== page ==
Proceedings of the First Park Naturalists’ Training Conference, November 1 to 30, 1929
GUIDING IN THE NATIONAL PARKS
QUALIFICATIONS OF A NATURE GUIDE
By Geo. C. Ruhle
A brilliant array and rare combination of qualities are those of the guide who successfully leads forth his group into the fields to inspire them with the beauty and harmony of Nature, who leaves with them a burning desire to learn more of her secrets, who awakens a love for the living world that makes life and the whole universe friendlier.
The good guide must first of all be a true scientist, personifying the virtues of his class; a love of truth for its own worth, a tolerance for the sincere beliefs of others, a natural and decorous humility. Without the slightest attempt at equivocation, he must be able to utter a straight forward “I don’t know” when confronted by unanswerable questions, but at the same time show a willingness to help find the correct answer. He must net only be a good observer and correlator of facts, he must show proper ability to learn in fields of natural science with which he is unacquainted, and must possess industry which will aid him in obtaining mastery of those fields.
He must be thoroughly reliable in all of his exposition, and must under no circumstances whatsoever sacrifice truth for the dramatic or the sensational. No guide can hope to rise to heights unless he possess a magnetic personality and contagious enthusiasm. It is necessary that he be an ardent devotee at Nature’s shrine, possessed with full capacity for appreciation of the aesthetic, and the beautiful. He must embody a courtesy and dignity lofty indeed, but never to the extent of stiffness or artificiality.
Tact and levelheadedness are important traits of one who must daily have close contact with a motley crowd, with people from all walks of life. Discretion must be shown at all times, especially in choice of subjects and material presented on trips. The grave danger of being too technical or of otherwise being incomprehensible, unintelligible to the average park visitor, must carefully be guarded against.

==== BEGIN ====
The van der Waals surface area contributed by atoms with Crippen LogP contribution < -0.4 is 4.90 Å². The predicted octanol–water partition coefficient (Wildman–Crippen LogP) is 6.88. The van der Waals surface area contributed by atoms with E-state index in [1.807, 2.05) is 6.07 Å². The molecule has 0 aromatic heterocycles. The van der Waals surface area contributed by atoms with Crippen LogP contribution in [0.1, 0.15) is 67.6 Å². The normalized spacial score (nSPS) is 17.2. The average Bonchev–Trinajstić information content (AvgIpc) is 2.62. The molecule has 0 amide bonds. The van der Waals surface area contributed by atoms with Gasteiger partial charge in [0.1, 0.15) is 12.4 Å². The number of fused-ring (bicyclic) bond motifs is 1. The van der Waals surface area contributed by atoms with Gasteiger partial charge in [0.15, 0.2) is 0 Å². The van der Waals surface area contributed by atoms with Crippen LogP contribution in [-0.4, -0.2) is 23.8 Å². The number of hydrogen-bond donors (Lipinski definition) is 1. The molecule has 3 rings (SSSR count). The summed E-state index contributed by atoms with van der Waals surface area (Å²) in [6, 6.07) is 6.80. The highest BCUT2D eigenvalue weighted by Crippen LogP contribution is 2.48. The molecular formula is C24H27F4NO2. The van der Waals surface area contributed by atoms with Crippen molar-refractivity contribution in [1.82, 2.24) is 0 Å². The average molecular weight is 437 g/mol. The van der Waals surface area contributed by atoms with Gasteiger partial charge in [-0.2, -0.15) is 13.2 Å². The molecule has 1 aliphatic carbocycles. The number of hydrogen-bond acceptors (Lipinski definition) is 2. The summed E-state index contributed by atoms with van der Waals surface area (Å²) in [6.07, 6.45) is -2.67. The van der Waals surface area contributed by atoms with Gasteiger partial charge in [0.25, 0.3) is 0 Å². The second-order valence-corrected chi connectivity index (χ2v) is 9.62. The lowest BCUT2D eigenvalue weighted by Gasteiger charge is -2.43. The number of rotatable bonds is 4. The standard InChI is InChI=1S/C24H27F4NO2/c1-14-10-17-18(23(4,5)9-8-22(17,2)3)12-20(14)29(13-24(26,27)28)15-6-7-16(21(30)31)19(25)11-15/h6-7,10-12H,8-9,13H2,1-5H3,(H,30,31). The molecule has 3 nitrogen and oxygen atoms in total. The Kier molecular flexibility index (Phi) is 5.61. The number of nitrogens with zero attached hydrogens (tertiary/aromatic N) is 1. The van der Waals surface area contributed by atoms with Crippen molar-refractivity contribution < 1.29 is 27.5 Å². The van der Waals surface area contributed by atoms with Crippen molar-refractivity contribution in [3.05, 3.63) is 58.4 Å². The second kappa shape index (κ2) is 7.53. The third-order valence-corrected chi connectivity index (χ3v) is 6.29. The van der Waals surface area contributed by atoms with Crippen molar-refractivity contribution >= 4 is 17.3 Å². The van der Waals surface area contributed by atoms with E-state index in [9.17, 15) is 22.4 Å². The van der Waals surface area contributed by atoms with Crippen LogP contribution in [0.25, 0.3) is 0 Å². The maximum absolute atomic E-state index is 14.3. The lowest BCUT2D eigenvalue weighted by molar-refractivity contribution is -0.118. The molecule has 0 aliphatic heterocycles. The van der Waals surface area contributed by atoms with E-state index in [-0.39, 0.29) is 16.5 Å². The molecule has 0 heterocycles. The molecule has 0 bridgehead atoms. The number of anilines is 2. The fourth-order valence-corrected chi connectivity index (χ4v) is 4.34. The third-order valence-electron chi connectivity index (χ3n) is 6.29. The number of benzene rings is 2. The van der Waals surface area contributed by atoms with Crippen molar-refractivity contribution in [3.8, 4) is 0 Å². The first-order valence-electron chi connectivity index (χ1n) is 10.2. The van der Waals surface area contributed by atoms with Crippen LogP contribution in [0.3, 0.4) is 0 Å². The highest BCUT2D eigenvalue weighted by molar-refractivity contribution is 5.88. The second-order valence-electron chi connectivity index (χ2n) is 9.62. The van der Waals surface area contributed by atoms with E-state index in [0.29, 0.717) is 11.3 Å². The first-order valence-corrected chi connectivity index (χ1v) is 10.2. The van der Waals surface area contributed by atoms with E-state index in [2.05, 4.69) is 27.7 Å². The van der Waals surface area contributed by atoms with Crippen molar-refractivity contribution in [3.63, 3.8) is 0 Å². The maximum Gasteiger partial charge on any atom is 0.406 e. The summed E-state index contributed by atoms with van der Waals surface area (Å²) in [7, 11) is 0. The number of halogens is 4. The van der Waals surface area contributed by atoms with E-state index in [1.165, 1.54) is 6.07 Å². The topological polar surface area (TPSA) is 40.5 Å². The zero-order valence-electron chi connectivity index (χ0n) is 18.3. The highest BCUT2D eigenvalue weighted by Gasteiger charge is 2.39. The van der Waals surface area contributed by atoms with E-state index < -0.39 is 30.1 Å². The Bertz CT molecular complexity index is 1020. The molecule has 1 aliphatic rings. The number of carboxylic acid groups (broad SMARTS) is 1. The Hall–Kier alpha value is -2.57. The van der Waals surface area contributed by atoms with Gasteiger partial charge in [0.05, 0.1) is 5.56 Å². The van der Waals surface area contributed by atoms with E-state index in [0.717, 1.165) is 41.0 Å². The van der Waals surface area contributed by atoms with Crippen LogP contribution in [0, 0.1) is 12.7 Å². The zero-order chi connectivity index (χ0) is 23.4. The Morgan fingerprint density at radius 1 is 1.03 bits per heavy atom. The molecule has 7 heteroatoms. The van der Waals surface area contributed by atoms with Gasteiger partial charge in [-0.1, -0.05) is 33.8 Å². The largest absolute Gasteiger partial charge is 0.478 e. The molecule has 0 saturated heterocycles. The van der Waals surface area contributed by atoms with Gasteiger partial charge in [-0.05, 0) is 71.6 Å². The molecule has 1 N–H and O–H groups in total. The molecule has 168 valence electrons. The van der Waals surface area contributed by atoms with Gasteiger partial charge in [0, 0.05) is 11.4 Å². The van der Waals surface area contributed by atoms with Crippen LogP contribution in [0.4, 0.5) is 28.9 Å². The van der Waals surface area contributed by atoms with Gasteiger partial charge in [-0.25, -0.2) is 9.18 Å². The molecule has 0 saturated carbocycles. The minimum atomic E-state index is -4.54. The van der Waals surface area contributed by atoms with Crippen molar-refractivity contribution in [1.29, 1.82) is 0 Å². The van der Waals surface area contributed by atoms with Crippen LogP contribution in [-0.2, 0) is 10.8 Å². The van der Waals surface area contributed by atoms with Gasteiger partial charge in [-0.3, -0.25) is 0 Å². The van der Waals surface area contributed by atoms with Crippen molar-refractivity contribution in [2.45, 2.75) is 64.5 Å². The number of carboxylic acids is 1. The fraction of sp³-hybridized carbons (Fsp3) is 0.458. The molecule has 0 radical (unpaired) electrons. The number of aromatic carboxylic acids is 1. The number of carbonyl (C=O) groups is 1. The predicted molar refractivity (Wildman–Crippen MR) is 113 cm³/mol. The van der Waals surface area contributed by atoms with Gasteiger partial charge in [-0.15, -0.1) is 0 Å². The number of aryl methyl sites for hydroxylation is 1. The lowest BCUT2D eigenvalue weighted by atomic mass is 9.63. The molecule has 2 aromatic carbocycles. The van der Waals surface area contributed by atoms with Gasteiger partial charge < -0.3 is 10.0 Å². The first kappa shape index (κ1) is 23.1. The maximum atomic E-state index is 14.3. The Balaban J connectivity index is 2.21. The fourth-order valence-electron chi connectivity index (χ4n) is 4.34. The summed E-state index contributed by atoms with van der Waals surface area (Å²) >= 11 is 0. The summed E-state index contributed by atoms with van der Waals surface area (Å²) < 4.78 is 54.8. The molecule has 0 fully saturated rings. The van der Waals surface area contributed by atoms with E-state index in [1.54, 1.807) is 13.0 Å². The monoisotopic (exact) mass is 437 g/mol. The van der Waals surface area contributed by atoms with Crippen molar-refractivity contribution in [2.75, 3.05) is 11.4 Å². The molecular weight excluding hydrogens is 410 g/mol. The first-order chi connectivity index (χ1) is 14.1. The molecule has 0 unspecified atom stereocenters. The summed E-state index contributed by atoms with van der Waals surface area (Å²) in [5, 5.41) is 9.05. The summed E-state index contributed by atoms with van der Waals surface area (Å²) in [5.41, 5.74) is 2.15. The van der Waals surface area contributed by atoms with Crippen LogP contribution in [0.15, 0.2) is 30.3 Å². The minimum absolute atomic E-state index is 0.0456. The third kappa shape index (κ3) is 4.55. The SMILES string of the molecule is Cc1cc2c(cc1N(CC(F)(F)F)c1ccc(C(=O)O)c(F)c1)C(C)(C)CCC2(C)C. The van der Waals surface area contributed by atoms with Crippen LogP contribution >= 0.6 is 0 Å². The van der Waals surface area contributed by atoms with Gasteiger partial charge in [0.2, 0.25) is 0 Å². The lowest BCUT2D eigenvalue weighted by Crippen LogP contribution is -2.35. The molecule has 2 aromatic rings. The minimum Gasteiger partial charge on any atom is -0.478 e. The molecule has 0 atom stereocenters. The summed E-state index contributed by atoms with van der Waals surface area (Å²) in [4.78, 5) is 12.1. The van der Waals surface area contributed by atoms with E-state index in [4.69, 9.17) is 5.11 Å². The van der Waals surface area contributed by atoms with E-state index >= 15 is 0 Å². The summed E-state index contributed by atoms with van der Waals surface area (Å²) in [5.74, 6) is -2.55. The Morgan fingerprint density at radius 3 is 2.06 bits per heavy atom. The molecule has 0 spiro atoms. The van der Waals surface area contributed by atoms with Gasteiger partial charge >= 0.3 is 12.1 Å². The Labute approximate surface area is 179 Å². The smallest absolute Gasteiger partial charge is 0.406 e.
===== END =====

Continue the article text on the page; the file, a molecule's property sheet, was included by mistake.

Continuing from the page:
The poet, artist, and story teller must be combined with the teacher who can transfix in indelible characters the great truths of nature.
The best nature guide can not be too careful or fastidious about his appearance. A well-groomed guide always has a better chance to create a favorable reaction with his parties. Slovenliness and carelessness not only tend to draw personal criticism, but reflect on the general qualities of the whole ranger naturalist service.
Public attitude seems to register against female guides. Even though a woman possess a wealth of information, coupled with qualities enumerated above, she will not be as well received, will net be as successful, as the male guide.
To summarize: a guide must be thoroughly acquainted with the natural history of the park in which he works and with the peculiarities of the public with which he deals and he must be able to approach that public in a pleasing, worth while fashion.
In the discussions following Dr. Ruhle’s paper all were agreed as to the importance of technical qualifications. Considerable time was devoted to discussion of the personal qualifications of ranger naturalists as affecting the selection of members of the field staff and the administration of personnel during the field season. Several of the park naturalists related their personal experiences of meeting problems in this field which apparently can be handled only in a personal and tactful way.